Her graphic novel One! Hundred! Demons! was inspired by the 16th-century Zen monk Hakuin Ekaku, who painted his own hundred demons chasing each other across a scroll.
Zen-inspired cartoonist, graphic novelist, and educator Lynda Barry is one of the 2019 fellows of the MacArthur Foundation — the award known as the “genius grant” which grants recipients $625,000 over five years.
Barry, 63, received the award for “inspiring creative engagement through original graphic works and a teaching practice centered on the role of image making in communication.” She is best known for her weekly comic strip that appeared in alternative newspapers, Ernie Pook’s Comeek, and her graphic novels such as The Good Times Are Killing Me and The Greatest of Marlys. Barry’s 2002 graphic novel One! Hundred! Demons! was inspired by the 16th-century Zen monk Hakuin Ekaku, who painted his own hundred demons chasing each other across a scroll. In the book, Barry wrestles with her own life’s “demons” of regret, abusive relationships, and self-consciousness, amongst others.
Other pieces of Barry’s work have also been informed by Zen Buddhism. In her 2008 interview with Vice, she noted that she listens to Shunryu Suzuki Roshi’s “wonderful” Zen talks while writing and drawing in her studio in Wisconsin. Her images of meditating monkeys, and accompanying essay on the brush, ink, and Buddhism were featured in the Summer 2008 issue of Tricycle.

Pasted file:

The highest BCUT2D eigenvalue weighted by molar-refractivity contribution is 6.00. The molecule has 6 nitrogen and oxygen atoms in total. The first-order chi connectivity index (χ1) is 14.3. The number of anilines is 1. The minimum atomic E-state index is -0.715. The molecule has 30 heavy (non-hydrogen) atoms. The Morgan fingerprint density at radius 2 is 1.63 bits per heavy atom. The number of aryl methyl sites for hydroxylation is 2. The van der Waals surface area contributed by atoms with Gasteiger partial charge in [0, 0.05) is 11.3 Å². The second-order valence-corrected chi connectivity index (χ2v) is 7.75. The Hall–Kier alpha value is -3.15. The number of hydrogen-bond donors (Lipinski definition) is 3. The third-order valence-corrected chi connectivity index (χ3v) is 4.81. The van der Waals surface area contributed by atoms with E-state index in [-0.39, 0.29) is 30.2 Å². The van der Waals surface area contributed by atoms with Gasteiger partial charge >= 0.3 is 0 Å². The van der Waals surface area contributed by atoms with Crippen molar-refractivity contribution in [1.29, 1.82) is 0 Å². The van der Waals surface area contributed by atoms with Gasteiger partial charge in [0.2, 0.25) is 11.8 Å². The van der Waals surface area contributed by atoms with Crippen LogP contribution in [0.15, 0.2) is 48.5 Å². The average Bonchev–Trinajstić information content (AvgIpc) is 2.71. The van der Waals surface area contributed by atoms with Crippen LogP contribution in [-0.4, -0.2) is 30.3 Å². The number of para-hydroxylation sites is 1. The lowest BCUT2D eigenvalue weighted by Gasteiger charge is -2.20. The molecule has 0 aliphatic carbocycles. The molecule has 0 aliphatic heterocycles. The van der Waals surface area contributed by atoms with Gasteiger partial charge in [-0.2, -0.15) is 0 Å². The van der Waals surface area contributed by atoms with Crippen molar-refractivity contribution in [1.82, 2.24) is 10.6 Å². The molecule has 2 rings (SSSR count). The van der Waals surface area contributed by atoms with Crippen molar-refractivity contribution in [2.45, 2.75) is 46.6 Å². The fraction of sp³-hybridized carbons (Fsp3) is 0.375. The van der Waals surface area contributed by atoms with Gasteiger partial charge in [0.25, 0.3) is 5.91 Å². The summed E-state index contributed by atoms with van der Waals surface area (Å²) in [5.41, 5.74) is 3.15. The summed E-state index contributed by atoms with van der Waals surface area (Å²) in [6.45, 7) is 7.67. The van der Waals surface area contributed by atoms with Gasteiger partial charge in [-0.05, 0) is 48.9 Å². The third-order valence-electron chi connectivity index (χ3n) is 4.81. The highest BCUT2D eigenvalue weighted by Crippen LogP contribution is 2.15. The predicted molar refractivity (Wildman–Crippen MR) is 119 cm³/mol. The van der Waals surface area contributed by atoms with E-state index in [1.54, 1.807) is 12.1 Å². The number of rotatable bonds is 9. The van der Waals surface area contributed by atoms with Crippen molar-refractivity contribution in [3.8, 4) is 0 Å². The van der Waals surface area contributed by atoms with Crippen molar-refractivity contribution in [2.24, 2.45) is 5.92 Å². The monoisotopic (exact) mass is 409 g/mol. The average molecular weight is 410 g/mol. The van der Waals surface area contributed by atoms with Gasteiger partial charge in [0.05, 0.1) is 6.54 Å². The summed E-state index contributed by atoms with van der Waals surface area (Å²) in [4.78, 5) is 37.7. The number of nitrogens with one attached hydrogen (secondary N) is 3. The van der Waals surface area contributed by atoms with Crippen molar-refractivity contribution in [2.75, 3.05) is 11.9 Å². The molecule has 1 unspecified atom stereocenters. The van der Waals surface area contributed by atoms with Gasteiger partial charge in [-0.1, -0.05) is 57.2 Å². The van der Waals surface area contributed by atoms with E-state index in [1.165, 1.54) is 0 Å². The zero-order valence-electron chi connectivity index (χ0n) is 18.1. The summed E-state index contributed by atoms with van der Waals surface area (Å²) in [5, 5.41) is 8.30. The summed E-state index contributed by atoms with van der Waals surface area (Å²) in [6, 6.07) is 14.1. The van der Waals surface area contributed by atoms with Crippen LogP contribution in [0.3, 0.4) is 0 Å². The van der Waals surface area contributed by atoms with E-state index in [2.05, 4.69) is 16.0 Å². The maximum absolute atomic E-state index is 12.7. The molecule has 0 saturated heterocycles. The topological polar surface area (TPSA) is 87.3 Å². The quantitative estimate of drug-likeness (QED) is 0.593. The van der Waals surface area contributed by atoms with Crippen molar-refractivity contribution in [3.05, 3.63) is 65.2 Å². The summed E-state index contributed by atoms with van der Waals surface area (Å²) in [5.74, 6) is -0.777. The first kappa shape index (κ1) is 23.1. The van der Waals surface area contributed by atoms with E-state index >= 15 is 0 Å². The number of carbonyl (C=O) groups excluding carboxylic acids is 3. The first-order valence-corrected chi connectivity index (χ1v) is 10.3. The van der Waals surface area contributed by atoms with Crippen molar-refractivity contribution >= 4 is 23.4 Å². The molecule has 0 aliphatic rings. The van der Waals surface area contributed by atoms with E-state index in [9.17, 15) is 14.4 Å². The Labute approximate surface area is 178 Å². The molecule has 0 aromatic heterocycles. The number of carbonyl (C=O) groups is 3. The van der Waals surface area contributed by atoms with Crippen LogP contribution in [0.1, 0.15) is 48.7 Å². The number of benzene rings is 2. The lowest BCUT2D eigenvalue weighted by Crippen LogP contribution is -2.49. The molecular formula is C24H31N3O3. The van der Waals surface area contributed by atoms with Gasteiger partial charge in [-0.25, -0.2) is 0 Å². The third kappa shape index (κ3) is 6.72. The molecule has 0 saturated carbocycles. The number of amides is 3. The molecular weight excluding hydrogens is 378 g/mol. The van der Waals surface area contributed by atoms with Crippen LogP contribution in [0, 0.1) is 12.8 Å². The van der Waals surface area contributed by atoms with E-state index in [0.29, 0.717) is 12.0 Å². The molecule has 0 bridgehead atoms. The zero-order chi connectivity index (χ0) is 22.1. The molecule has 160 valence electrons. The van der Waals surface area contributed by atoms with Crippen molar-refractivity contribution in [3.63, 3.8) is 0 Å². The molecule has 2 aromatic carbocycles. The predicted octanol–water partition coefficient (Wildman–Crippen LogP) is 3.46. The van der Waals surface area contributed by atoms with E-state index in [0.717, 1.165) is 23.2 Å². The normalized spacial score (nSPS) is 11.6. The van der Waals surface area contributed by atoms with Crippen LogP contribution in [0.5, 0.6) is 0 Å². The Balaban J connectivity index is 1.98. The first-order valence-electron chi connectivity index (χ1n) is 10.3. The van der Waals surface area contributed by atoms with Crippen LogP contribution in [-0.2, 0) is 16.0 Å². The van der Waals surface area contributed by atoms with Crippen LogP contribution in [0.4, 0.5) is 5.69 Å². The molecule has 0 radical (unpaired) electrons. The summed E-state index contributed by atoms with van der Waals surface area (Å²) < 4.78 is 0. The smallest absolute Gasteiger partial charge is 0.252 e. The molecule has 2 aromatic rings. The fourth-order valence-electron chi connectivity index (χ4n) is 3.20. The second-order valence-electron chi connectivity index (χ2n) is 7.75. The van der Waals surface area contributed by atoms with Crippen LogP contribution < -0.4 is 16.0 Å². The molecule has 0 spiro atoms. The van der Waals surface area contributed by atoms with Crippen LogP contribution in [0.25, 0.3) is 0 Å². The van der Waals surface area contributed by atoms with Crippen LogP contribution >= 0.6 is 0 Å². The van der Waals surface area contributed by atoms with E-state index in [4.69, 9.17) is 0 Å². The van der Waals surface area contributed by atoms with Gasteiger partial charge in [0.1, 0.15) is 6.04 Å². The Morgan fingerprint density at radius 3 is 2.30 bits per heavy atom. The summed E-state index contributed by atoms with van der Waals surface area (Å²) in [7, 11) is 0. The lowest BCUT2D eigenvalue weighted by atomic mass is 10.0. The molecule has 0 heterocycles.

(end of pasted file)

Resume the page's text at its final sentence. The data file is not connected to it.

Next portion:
In 2011, Barry was profiled by the New York Times for her “Writing the Unthinkable” workshops where she educates others to discover their own creativity. She is currently the Associate Professor of Interdisciplinary Creativity in the Department of Art at the University of Wisconsin at Madison, and her forthcoming book Making Comics will be published by Drawn and Quarterly in November 2019.
“The MacArthur, for me, is the biggest thing that’s ever happened to me in terms of being able to facilitate chasing this idea down of what images are, why they exist, and what happens when people finally have access to having them be part of their life again,” says Barry in the video posted by the MacArthur foundation announcing her fellowship.